Expansion is also ripe for businesses. Mill Haven Foods, in New Lisbon, recently signed a developer's agreement to add a 77,000-square-foot (7,000 square meters) facility in Tomah, 20 miles (30 kilometers) down the road and, at the same time, signed another developer's agreement to expand the company's existing facility. 

"We were able to match up what we have with what they were looking for," said Tina Thompson, president and CEO of the Greater Tomah Area Chamber of Commerce. She helped facilitate the expansion with the city administrator and city council once contacted by the owners. "It came together quickly," she said.

That "can do" attitude is statewide, Thompson noted. "Our state is poised for significant growth," she said. "People are investing right now after being overconservative and stretching out of their comfort zone now that the economy is stable again. A lot of it is just putting the puzzle pieces together."


Exiting student population

Wisconsin has its challenges, but nothing that cannot be overcome with a further commitment to the future. One such challenge is training and retaining student residents in the state. Postsecondary school programs have been slow in developing programs to target the needs of the 80,000 job openings in the state; nearly 14,000 graduated students leave Wisconsin each year for jobs in other states, reported Wisconsin Public Radio.

Lack of entrepreneurial education

Dan Steininger, president and co-founder of BizStarts, says Wisconsin is "late to the party" in supporting startup companies. BizStarts helps with the creation of new companies in southeast Wisconsin. In a blog post, Steininger noted that entrepreneurship can be taught.

"Wisconsin's public and private colleges are only starting to recognize the need to teach entrepreneurship and support students," Steininger said. "Professor Bill Aulet … documented in his book, "Disciplined Entrepreneurship" (Wiley, 2013) the track record of MIT alumni in starting businesses. His point is that entrepreneurship can be taught, but that we haven't been teaching it. Those MIT graduates succeeded, not because of the use of unique technology from MIT, but because of the skills they were taught as part of their curriculum."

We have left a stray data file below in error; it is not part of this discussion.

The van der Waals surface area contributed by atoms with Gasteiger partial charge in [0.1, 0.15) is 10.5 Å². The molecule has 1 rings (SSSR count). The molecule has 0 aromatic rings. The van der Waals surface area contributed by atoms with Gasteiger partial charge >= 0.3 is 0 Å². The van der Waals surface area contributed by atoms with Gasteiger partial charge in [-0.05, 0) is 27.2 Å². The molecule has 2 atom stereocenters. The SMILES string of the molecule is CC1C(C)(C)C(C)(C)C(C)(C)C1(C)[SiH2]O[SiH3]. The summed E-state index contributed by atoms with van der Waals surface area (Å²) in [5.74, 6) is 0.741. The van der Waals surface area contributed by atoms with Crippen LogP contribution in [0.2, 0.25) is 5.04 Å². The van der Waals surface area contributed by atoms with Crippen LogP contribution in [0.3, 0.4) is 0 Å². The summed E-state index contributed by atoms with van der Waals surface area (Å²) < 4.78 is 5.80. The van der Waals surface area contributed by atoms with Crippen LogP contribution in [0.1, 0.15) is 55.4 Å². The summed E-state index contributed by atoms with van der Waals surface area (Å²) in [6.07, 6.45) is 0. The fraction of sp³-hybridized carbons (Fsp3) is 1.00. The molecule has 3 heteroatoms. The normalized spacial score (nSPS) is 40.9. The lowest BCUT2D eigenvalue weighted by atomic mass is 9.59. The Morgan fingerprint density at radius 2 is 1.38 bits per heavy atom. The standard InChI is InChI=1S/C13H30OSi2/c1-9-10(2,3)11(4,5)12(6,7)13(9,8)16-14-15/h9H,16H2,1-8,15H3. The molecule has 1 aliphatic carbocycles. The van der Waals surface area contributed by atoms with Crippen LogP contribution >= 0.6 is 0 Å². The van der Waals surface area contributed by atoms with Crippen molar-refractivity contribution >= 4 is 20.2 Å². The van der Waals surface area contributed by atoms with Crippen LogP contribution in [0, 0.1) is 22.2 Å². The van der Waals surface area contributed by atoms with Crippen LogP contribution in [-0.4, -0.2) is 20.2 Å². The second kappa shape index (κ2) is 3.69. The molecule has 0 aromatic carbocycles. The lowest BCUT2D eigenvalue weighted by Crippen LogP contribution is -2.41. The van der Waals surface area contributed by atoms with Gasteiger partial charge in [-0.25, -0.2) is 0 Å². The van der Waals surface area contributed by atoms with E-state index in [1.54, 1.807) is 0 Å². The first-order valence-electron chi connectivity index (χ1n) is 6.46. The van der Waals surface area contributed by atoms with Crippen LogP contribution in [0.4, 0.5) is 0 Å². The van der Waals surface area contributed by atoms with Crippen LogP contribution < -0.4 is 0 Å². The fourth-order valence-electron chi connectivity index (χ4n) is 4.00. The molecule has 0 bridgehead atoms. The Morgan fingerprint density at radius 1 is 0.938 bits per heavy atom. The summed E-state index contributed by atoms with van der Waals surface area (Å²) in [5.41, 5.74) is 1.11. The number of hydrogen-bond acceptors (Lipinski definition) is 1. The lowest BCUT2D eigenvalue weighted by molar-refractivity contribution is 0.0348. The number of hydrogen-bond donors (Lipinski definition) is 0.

Resources for small businesses in Wisconsin

If you're a small business owner in Wisconsin who is looking for resources to help you move forward, here are a few organizations you might want to learn more about.

Wisconsin SCORE

Score's volunteer business professionals and expert "mentors" give counsel and guidance to entrepreneurs who are looking to start or expand their businesses. The services are entirely free and volunteer-driven. Here are some of the chapters in Wisconsin. 

SCORE locations in Wisconsin 

U.S. Small Business Administration District Offices

The U.S. Small Business Administration (SBA) offers financing and grants, as well as consultations and counseling services. There are also opportunities to apply for federal government contracts through the SBA and avenues for obtaining assistance in the wake of natural disasters.

U.S. SBA District Office

Wisconsin Small Business Development Center (SBDC)

Wisconsin's SBDC is a statewide network supporting entrepreneurs and business owners. Each center offers no-cost, confidential business consulting and targeted educational programs to help improve and grow small and emerging companies in the state. You can find your region's small business development center via the link below.

Wisconsin SBDC

Marci Martin
Marci Martin
Business News Daily Contributing Writer
With an associate's degree in business management and nearly 20 years in senior management positions, Marci brings a real-life perspective to her articles about business and leadership. She began freelancing in 2012 and became a contributing writer for Business News Daily and in 2015.